This project, funded by Health Education England (HEE), looks to identify opportunities to support the development of the non registered orthoptic workforce across the UK and Ireland.
There are many terms used for the job roles for support staff who are managed by orthoptists and who contribute so positively to patient care, patient pathways and treatment. Local job descriptions are developed to suit the needs of the local service and across the UK and ROI (except in Wales) there are no national competency frameworks or training packages specifically for this workforce. There are also no career framework or job profiles on NHS employers for our dedicated non registered workforce, unlike many other AHPs.
HEE recognised the gap in the offer to the non-registered orthoptic workforce and has provided some financial support to BIOS so the profession to explore this work further across the UK/ROI. There were four initiatives to the project:
- Online conference to celebrate and identify good practice and initiatives within the current non registered workforce
- A scoping exercise to identify what exists currently across the UK/ROI in terms of roles and responsibilities of the non registered workforce
- Collection and collation of local JDs to begin work with NHS employers and the JEG to develop national profiles for the non registered workforce for orthoptics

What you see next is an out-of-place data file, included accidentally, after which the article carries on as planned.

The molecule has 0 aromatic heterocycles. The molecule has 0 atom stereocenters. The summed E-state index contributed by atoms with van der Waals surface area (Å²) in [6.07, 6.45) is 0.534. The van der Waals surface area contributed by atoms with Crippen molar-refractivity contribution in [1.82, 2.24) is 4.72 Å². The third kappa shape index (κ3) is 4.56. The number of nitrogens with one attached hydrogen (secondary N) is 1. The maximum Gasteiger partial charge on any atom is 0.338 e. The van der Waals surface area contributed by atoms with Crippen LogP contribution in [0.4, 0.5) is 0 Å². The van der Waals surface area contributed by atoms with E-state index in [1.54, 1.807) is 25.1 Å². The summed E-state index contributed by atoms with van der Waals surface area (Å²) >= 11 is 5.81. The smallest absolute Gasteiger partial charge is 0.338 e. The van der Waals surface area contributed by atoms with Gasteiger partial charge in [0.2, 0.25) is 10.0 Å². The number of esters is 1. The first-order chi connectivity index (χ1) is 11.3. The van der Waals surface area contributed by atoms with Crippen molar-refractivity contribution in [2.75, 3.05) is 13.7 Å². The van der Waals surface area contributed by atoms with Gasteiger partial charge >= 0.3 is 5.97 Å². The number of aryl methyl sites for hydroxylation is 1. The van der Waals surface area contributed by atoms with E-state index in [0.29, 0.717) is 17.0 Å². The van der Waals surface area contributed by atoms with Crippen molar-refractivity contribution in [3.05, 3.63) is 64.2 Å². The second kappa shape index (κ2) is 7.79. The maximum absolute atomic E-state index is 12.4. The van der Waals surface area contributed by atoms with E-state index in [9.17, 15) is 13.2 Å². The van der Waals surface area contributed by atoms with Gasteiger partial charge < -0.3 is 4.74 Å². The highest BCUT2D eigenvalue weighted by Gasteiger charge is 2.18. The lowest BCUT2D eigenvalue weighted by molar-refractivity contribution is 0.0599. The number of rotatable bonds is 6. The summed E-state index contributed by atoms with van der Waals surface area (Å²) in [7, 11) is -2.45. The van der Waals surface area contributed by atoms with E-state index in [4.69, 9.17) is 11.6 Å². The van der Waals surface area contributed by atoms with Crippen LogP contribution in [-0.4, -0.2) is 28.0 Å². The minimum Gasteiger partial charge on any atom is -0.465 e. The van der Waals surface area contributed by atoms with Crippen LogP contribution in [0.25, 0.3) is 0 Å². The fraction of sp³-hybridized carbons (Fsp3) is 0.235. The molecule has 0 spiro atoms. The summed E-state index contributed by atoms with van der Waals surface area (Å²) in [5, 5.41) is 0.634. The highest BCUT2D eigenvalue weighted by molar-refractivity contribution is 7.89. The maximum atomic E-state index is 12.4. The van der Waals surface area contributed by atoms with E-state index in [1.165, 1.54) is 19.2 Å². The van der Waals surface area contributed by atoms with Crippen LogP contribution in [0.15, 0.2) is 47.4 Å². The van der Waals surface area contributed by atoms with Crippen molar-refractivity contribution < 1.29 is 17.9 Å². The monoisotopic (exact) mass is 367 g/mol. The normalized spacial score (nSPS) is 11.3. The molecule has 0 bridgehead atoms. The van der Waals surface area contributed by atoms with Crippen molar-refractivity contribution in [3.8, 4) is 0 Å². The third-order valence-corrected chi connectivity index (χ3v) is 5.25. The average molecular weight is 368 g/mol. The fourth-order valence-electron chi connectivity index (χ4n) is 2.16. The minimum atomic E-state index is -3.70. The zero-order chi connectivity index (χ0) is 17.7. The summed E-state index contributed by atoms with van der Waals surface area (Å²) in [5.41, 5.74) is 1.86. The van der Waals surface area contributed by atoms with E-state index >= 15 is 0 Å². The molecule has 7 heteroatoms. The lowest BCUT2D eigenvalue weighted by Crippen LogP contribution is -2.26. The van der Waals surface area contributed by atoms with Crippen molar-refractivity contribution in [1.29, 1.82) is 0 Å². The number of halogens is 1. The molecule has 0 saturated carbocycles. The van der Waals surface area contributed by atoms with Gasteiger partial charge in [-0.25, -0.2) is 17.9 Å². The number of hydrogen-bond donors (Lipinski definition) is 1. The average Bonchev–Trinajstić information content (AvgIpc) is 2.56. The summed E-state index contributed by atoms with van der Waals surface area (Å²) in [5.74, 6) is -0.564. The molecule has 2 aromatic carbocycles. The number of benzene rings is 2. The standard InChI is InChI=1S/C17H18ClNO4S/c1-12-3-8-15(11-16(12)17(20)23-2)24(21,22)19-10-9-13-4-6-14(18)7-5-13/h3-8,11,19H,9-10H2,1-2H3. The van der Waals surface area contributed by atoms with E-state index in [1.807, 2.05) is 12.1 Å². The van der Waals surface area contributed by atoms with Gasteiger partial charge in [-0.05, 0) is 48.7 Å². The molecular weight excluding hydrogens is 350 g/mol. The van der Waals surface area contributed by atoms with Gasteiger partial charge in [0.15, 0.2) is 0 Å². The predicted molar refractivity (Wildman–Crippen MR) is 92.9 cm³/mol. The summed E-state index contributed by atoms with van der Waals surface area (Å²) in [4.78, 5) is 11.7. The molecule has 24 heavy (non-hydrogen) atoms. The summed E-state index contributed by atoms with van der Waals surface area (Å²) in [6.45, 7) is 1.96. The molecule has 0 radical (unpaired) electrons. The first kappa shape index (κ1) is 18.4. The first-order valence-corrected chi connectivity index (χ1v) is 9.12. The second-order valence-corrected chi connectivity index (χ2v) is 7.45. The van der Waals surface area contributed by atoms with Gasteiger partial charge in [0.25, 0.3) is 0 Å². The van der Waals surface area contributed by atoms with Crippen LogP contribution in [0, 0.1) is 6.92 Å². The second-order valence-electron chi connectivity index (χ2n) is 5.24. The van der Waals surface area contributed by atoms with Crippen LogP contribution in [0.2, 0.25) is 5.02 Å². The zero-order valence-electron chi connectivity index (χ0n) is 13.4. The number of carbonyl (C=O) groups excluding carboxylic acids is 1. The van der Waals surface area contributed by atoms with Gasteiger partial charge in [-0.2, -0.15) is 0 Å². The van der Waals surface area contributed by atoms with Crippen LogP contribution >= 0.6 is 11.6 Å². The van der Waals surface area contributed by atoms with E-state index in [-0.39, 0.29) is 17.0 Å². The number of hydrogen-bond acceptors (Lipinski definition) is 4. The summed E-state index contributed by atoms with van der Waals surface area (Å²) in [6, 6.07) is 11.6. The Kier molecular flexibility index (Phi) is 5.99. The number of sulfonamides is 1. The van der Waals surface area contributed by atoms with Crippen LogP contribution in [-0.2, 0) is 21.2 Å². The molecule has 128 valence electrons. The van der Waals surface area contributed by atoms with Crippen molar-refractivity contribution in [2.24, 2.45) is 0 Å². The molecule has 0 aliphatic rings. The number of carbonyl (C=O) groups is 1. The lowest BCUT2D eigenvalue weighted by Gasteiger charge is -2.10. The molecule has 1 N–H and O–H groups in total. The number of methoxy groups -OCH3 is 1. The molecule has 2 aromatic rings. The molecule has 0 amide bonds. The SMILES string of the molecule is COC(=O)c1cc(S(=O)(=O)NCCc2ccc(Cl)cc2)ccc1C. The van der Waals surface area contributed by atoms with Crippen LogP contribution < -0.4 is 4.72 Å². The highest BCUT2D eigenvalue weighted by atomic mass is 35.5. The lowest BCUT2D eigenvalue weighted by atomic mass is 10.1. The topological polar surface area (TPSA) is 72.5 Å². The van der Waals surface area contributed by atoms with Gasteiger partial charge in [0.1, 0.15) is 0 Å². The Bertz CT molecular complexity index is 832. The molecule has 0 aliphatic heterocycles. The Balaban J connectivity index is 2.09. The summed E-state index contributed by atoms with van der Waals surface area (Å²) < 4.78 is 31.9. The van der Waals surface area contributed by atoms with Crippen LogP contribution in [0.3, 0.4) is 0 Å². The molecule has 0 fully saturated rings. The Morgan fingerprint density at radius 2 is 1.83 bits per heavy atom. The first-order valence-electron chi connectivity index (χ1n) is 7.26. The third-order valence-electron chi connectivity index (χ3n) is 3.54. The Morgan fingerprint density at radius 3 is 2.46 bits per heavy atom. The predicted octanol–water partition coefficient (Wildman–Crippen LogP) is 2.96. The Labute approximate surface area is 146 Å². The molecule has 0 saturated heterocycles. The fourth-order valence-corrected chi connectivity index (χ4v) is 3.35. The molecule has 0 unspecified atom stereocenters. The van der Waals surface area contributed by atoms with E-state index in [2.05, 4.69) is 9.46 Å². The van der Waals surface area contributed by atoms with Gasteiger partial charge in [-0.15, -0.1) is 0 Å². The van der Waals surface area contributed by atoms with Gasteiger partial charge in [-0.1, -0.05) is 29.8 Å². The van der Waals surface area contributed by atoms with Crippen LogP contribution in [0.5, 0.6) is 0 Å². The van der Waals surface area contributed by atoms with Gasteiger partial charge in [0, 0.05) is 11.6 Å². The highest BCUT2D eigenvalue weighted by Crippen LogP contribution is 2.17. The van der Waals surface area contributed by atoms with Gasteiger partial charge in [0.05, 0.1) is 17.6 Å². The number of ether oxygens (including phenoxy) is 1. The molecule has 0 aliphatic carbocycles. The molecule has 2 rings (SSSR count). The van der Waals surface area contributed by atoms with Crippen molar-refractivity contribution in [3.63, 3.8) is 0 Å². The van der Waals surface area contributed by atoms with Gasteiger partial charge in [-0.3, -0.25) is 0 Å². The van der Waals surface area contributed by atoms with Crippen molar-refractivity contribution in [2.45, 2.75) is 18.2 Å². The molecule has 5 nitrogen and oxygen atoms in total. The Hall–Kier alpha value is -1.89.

- Develop a national training and competency framework to standardise practice for the most common roles.
Scoping the Non Registered Workforce
The Developing the Orthoptic Non Registered Workforce conference was held online in November 2020. This was hugely successful, with a number of fascinating presentations from non registered orthoptic staff and their managers.
BIOS members can access a recording of the event in the members’ area here [login required] Our national survey was emailed to all Head Orthoptists in the UK to further scope and understand more about the current support workforce including their roles, responsibilities, job titles, current use of competencies/standards, and possible development and/or educational opportunities.
The replies from this questionnaire supported the findings from the online event, which further demonstrated the wide variety in roles and competencies of the non-registered support workers (over 30 clinical, along with numerous non-clinical tasks), in addition to there currently being a significant variation in the job titles these staff hold (over 15 different titles).
Developing a Competency Framework
BIOS are now developing a competency framework relevant to our orthoptic support workers to help guide both staff and their line managers to ensure a clearer understanding of some specific roles that such staff can safely perform at various levels. This will provide clarity about how the support workforce can complement the wider workforce, in addition to providing some governance and structure by the use of such standards.
- There is currently a wider piece of work looking at developing a generic competency, education and career development framework for all Allied Health Professions’ support workers. BIOS are contributing this and it will inform the more specific orthoptic competencies and standards.
- We have also drawn on the competencies and standards and specific checklists developed within departments. If you have local competencies that you are willing to share, please contact us at the email below.